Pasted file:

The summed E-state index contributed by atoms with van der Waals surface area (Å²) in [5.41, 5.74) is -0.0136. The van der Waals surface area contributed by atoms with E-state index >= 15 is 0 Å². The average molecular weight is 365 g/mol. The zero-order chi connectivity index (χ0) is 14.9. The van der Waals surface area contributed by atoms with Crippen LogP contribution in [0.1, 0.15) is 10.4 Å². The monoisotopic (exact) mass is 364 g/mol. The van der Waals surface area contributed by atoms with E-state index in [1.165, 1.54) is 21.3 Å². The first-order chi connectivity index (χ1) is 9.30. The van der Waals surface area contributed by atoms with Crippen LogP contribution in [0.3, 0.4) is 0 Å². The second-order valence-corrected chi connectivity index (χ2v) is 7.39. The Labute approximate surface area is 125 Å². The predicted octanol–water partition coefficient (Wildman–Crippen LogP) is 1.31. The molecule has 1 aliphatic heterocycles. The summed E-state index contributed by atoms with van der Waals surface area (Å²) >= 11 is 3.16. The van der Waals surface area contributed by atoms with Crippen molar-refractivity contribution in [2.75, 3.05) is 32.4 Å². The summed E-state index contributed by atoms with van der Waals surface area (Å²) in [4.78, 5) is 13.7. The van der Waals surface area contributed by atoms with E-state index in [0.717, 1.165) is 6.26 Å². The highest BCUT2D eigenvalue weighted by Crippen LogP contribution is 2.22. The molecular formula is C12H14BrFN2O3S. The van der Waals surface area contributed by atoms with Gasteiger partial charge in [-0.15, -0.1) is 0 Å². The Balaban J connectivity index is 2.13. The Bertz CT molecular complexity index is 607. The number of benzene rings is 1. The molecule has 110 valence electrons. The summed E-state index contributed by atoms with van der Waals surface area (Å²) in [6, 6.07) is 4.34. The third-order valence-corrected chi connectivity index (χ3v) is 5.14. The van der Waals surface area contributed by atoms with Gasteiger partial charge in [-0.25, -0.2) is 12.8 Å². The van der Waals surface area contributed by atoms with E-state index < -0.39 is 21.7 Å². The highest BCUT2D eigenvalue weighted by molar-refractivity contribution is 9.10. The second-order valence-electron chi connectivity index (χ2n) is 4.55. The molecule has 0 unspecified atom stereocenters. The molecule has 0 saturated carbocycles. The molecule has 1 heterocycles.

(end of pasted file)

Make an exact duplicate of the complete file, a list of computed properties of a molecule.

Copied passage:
The summed E-state index contributed by atoms with van der Waals surface area (Å²) in [5.41, 5.74) is -0.0136. The van der Waals surface area contributed by atoms with E-state index >= 15 is 0 Å². The average molecular weight is 365 g/mol. The zero-order chi connectivity index (χ0) is 14.9. The van der Waals surface area contributed by atoms with Crippen LogP contribution in [0.1, 0.15) is 10.4 Å². The monoisotopic (exact) mass is 364 g/mol. The van der Waals surface area contributed by atoms with E-state index in [1.165, 1.54) is 21.3 Å². The first-order chi connectivity index (χ1) is 9.30. The van der Waals surface area contributed by atoms with Crippen LogP contribution in [0.3, 0.4) is 0 Å². The second-order valence-corrected chi connectivity index (χ2v) is 7.39. The Labute approximate surface area is 125 Å². The predicted octanol–water partition coefficient (Wildman–Crippen LogP) is 1.31. The molecule has 1 aliphatic heterocycles. The summed E-state index contributed by atoms with van der Waals surface area (Å²) >= 11 is 3.16. The van der Waals surface area contributed by atoms with Crippen molar-refractivity contribution in [2.75, 3.05) is 32.4 Å². The summed E-state index contributed by atoms with van der Waals surface area (Å²) in [4.78, 5) is 13.7. The van der Waals surface area contributed by atoms with E-state index in [0.717, 1.165) is 6.26 Å². The highest BCUT2D eigenvalue weighted by Crippen LogP contribution is 2.22. The molecular formula is C12H14BrFN2O3S. The van der Waals surface area contributed by atoms with Gasteiger partial charge in [-0.15, -0.1) is 0 Å². The Balaban J connectivity index is 2.13. The Bertz CT molecular complexity index is 607. The number of benzene rings is 1. The molecule has 110 valence electrons. The summed E-state index contributed by atoms with van der Waals surface area (Å²) in [6, 6.07) is 4.34. The third-order valence-corrected chi connectivity index (χ3v) is 5.14. The van der Waals surface area contributed by atoms with Gasteiger partial charge in [-0.25, -0.2) is 12.8 Å². The van der Waals surface area contributed by atoms with E-state index < -0.39 is 21.7 Å². The highest BCUT2D eigenvalue weighted by molar-refractivity contribution is 9.10. The second-order valence-electron chi connectivity index (χ2n) is 4.55. The molecule has 0 unspecified atom stereocenters. The molecule has 0 saturated carbocycles. The molecule has 1 heterocycles.